Nancy Folbre, an economist at the University of Massachusetts Amherst, kicks off her New York Times column "Risks, Radiation and Regulation" with a doozy of a sentence:
Early warnings about potential nuclear dangers in Japan and about Wall Street's propensity for risk-taking without liability were both dismissed as paranoid anticipation of low-probability events.
But that's nothing compared to the perfect gem that comes halfway through the piece.
Effective regulation requires effective containment of disproportionately powerful economic interests that can potentially contaminate both public policy and public debate. Considerable evidence suggests that this containment has been breached.
That paragraph works equally well for nuclear and financial meltdowns. If there was one thing that we should have learned from the financial crash, it was that we can't afford a compromised regulatory structure. The free market will not regulate itself.
The same is even more true for nuclear power. Left to its own devices, the market says no to nuclear power, for a pretty simple reason -- it's awfully hard to make money on nuclear power, because the potential financial liability for a catastrophic event is simply too high. In the United States, nuclear power is uninsurable. Or at least it would be, without an explicit law that limits operator liability and puts the taxpayer on the hook for paying the costs of a meltdown.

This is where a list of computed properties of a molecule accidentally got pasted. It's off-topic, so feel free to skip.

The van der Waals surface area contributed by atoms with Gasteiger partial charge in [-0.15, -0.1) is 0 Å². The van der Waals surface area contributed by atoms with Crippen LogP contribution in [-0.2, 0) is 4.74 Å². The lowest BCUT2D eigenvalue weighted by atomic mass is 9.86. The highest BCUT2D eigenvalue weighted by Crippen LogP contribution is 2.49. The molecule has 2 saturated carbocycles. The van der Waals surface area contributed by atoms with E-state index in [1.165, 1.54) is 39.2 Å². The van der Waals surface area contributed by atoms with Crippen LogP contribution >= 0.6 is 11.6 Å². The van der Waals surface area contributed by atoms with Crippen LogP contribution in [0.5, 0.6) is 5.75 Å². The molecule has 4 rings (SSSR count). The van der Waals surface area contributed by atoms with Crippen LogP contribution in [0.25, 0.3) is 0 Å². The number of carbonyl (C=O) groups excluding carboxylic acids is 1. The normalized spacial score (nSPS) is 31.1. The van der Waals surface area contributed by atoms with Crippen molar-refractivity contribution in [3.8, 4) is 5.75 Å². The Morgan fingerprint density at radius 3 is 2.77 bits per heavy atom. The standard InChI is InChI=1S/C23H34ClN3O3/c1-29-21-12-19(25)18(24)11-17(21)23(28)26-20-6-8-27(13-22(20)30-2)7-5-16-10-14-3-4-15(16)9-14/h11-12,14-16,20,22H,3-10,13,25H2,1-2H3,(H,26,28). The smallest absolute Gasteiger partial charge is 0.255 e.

Folbre provides a link to an informative paper by Geoffrey Heal of the Columbia University School of Business and Howard Kunreuther of the Wharton School at the University of Pennsylvania, "Environment and Energy: Catastrophic Liabilities."
The Price-Anderson Act, originally enacted by Congress in 1957, limits the liability of the nuclear industry in the event of a nuclear accident in the United States. The Act was passed in order to encourage the construction of nuclear power plants in the United States. ... The Act is seen as central to the commercial viability of nuclear power.
A principal reason for the passage of the P-A Act was to protect the utilities against the possibility of a catastrophic loss from a nuclear power plant accident. Private insurers were reluctant to provide this coverage because they were uncertain about the likelihood of a severe accident (e.g. a core meltdown) and the consequences of such a disaster. In other words, it was believed at the time that protection against nuclear accidents did not satisfy the conditions for insurability of a risk by the private sector.
It's bad enough to bail out malefactors after the fact, a la TARP. But Price-Anderson is a preemptive bailout. That seems even worse.